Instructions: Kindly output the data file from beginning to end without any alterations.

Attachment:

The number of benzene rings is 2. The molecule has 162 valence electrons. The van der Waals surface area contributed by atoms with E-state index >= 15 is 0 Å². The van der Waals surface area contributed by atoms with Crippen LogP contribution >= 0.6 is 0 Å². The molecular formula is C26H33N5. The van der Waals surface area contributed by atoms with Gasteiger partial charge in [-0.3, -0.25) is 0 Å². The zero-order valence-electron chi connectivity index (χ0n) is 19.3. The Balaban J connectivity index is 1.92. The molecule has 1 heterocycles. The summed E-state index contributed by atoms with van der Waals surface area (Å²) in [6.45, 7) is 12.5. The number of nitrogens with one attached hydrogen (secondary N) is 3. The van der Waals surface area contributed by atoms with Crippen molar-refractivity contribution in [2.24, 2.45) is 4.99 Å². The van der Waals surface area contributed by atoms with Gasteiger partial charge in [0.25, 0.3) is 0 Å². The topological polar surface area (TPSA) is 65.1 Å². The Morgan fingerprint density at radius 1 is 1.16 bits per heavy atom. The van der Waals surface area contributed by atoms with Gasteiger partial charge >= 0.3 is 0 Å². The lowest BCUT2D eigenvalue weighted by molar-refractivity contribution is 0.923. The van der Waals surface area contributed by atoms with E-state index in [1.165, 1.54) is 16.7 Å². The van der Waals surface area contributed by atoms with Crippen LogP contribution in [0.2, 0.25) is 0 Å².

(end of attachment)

The number of benzene rings is 2. The molecule has 162 valence electrons. The van der Waals surface area contributed by atoms with E-state index >= 15 is 0 Å². The van der Waals surface area contributed by atoms with Crippen LogP contribution >= 0.6 is 0 Å². The molecular formula is C26H33N5. The van der Waals surface area contributed by atoms with Gasteiger partial charge in [-0.3, -0.25) is 0 Å². The zero-order valence-electron chi connectivity index (χ0n) is 19.3. The Balaban J connectivity index is 1.92. The molecule has 1 heterocycles. The summed E-state index contributed by atoms with van der Waals surface area (Å²) in [6.45, 7) is 12.5. The number of nitrogens with one attached hydrogen (secondary N) is 3. The van der Waals surface area contributed by atoms with Crippen molar-refractivity contribution in [2.24, 2.45) is 4.99 Å². The van der Waals surface area contributed by atoms with Gasteiger partial charge in [0.25, 0.3) is 0 Å². The topological polar surface area (TPSA) is 65.1 Å². The Morgan fingerprint density at radius 1 is 1.16 bits per heavy atom. The van der Waals surface area contributed by atoms with Gasteiger partial charge >= 0.3 is 0 Å². The lowest BCUT2D eigenvalue weighted by molar-refractivity contribution is 0.923. The van der Waals surface area contributed by atoms with E-state index in [1.165, 1.54) is 16.7 Å². The van der Waals surface area contributed by atoms with Crippen LogP contribution in [0.2, 0.25) is 0 Å².